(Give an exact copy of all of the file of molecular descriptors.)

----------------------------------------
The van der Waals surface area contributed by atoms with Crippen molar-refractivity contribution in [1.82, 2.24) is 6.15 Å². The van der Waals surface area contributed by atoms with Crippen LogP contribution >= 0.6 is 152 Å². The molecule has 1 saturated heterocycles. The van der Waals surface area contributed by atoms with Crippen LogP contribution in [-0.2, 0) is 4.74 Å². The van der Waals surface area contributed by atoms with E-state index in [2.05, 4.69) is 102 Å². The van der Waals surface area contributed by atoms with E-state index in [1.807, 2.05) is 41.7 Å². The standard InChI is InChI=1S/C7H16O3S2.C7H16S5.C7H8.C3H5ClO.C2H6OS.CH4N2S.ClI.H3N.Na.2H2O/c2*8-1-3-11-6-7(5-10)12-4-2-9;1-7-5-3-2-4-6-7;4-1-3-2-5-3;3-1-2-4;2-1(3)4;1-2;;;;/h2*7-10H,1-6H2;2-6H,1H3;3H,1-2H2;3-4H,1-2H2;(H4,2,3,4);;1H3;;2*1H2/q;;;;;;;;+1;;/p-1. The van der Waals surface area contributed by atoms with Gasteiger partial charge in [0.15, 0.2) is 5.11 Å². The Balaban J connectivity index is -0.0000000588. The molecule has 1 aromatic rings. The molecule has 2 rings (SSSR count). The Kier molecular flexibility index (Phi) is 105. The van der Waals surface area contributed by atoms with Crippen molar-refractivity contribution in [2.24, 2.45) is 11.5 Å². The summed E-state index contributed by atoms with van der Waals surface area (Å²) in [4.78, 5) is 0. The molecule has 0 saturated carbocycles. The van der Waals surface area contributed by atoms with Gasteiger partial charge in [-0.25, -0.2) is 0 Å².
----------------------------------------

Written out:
The van der Waals surface area contributed by atoms with Crippen molar-refractivity contribution in [1.82, 2.24) is 6.15 Å². The van der Waals surface area contributed by atoms with Crippen LogP contribution >= 0.6 is 152 Å². The molecule has 1 saturated heterocycles. The van der Waals surface area contributed by atoms with Crippen LogP contribution in [-0.2, 0) is 4.74 Å². The van der Waals surface area contributed by atoms with E-state index in [2.05, 4.69) is 102 Å². The van der Waals surface area contributed by atoms with E-state index in [1.807, 2.05) is 41.7 Å². The standard InChI is InChI=1S/C7H16O3S2.C7H16S5.C7H8.C3H5ClO.C2H6OS.CH4N2S.ClI.H3N.Na.2H2O/c2*8-1-3-11-6-7(5-10)12-4-2-9;1-7-5-3-2-4-6-7;4-1-3-2-5-3;3-1-2-4;2-1(3)4;1-2;;;;/h2*7-10H,1-6H2;2-6H,1H3;3H,1-2H2;3-4H,1-2H2;(H4,2,3,4);;1H3;;2*1H2/q;;;;;;;;+1;;/p-1. The van der Waals surface area contributed by atoms with Gasteiger partial charge in [0.15, 0.2) is 5.11 Å². The Balaban J connectivity index is -0.0000000588. The molecule has 1 aromatic rings. The molecule has 2 rings (SSSR count). The Kier molecular flexibility index (Phi) is 105. The van der Waals surface area contributed by atoms with Crippen molar-refractivity contribution in [2.24, 2.45) is 11.5 Å². The summed E-state index contributed by atoms with van der Waals surface area (Å²) in [4.78, 5) is 0. The molecule has 0 saturated carbocycles. The van der Waals surface area contributed by atoms with Gasteiger partial charge in [-0.25, -0.2) is 0 Å².